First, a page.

Editor’s note: We will be doing a number of blogs on Planet Analog in the coming months regarding web-based simulation tools in order to help designers to see what’s out there to get your designs to market as quick as possible with a minimum amount of de-bugging and re-design. We will provide a balanced view of the various tools. Jonathan Harris from Analog Devices has begun this effort with VisualAnalog in some previous blogs and he outlines their ADISimADC tool here as a glimpse of part of their extensive offering.
In the last blog Analog Devices Design Tools: VisualAnalog Part 2 I introduced MOTIF (Modeling Operation Through the Implementation of Features) which is in the new simulator engine residing inside of VisualAnalog. I mistakenly mentioned that it is replacing ADIsimADC, however, it is not replacing the face of the software. ADISimADC will remain intact, but through MOTIF the simulator engine has gotten revamped. As I mentioned, the purpose of the tool remains the same it’s just the implementation that is getting a slight overhaul. For more information on MOTIF please visit here. More information about ADISimADC can be found at AN-905. Last time we looked at using ADISimADC to simulate the AD9680 from within the Visual Analog tool. Now let’s look at the web-based evaluation tool. This does not require downloaded software to run as it is purely ran from the web.
The web-based ADISimADC tool can be accessed online here. Navigating to this web page will bring the user to the page that appears below in Figure 1. The simulator defaults to the first ADC on the list in the drop down box which in this case is the AD9467-250.
There are six important links to note near the top of the page: Instructions, Glossary, Parametric Search, Request New Model, Submit Feedback, and Print Results. The Instructions link provides a detailed set of instructions for how to use the web-based tool (which we’ll look at a little later). The Glossary link provides common terms concerning ADC parameters and performance specifications. The Parametric Search link allows the user to find an ADC to simulate based on performance criteria. The Request New Model link allows the user to send a request into Analog Devices asking for a model to be created for an ADC that is not yet available through the web-based tool. There is also a link to allow the user to Submit Feedback. Feedback is always welcome and helps Analog Devices to improve upon the tool and provide a better user environment and more useful tool. The last link allows the user to print the results from a simulation either to an installed printer. This can be to a pdf file or a hard copy print out from an installed printer. These links are highlighted in Figure 2.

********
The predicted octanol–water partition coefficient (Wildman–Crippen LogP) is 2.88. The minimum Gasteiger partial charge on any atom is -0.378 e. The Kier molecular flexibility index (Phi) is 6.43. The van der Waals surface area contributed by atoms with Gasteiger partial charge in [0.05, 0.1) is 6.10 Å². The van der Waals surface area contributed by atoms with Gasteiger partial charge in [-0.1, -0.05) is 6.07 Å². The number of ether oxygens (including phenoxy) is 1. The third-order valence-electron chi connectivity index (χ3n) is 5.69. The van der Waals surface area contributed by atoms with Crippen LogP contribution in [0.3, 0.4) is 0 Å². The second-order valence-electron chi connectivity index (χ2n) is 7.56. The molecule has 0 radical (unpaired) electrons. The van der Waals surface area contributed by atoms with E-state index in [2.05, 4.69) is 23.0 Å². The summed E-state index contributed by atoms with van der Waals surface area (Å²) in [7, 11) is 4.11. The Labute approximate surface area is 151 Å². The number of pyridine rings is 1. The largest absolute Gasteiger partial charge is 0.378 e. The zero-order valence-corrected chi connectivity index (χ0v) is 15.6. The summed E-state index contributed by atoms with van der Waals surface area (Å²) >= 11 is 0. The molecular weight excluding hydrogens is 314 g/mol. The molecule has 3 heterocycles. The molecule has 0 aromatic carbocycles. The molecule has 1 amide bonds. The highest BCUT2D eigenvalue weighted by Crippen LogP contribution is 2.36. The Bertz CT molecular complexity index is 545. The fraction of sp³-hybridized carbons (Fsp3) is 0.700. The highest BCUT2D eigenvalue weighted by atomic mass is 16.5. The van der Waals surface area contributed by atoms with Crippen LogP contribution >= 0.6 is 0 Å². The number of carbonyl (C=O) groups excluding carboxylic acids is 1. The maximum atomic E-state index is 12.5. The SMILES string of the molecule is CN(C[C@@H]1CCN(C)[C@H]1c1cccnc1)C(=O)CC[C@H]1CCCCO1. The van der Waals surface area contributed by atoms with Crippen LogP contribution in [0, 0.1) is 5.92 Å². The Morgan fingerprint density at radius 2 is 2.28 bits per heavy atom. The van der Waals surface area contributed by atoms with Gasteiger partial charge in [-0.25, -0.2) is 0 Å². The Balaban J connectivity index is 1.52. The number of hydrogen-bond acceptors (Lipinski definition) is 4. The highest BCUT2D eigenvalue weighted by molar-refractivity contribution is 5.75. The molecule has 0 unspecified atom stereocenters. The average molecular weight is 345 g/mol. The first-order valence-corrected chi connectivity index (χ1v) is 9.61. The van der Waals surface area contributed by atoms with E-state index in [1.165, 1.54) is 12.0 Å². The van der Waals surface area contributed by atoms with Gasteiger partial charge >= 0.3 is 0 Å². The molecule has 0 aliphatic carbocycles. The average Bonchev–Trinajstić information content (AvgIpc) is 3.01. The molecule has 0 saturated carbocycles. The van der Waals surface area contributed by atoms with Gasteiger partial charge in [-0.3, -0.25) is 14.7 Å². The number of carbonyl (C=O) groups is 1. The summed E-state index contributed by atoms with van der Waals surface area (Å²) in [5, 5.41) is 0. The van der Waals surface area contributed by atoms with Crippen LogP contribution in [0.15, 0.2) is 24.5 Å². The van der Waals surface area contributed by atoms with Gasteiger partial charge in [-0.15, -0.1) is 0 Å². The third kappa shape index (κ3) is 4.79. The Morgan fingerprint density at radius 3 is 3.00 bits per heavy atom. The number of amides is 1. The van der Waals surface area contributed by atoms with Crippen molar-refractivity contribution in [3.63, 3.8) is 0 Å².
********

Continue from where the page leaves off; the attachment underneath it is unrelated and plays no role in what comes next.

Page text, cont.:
So let’s get started using the web-based ADISimADC tool. To begin we have two ways to select an ADC to simulate. The drop-down box on the web page may be used to select a product to simulate or the user can perform a search to find a product based on encode rate, resolution, SNR, and SFDR. Next, the operating conditions need to be entered. The first step here is to select the desired type of simulation. There are four options for the type of simulation: Single Tone, Two Tone, Frequency Sweep, and Amplitude Sweep. Next, the input stimuli must be entered. The user must set the input signal amplitude and frequency, encode rate, and encode jitter.
Let’s look at an example with the AD9643-250. For this example we will set the simulation type to Single Tone, the input amplitude to -1 dBFS, the input frequency to 220.1 MHz, the encode rate to 250 MSPS, and the encode jitter to 0.06 ps.
Figure 3. Simulation Results for the AD9643-250
Now let’s compare our simulation results to the data sheet typical values. The simulation shows an SNR value of 68.39 dB (69.39 dBFS) compared to a value of 69.9 dBFS listed in the data sheet. This is a little more pessimistic because we used a higher value of encode jitter than what was used to generate the typical performance numbers in the data sheet. The encode jitter can be optionally adjusted to see the effects on the ADC noise performance. The simulated SFDR value is 87.32 dBc which is on par with the typical value of 85 dBc listed in the data sheet. The ENOB value generated by the simulator shows 11.05 bits which is in line with the data sheet typical value of 11.1 bits. Much like the simulator demonstrated within VisualAnalog, the web based simulator also provides results in line with the expected typical performance of the ADC. Notice also, that the simulator returns results for SINAD, THD, 2nd through 5th harmonics, worst other spurious, and noise floor.
We have now examined the ADISimADC simulator from within VisualAnalog as well as in web based form. The simulator can be used to provide a good approximation for ADC performance without having to purchase actual hardware. This is a great start to any new design. An ADC can be simulated and evaluated prior to ordering hardware to help ensure the user selects the best ADC to evaluate for their new system design. Making the ADISimADC tool available in web based form allows access to simulate various Analog Devices high speed ADCs from the web without the need to install the VisualAnalog software. From anywhere with an internet connection an ADC can be simulated. This allows a convenient as well as accurate simulation to be performed for the user that may be on the go or in need of a quick set of results. In today’s fast paced world, time is of the essence and this tool provides an ingenious way to simulate expected ADC performance.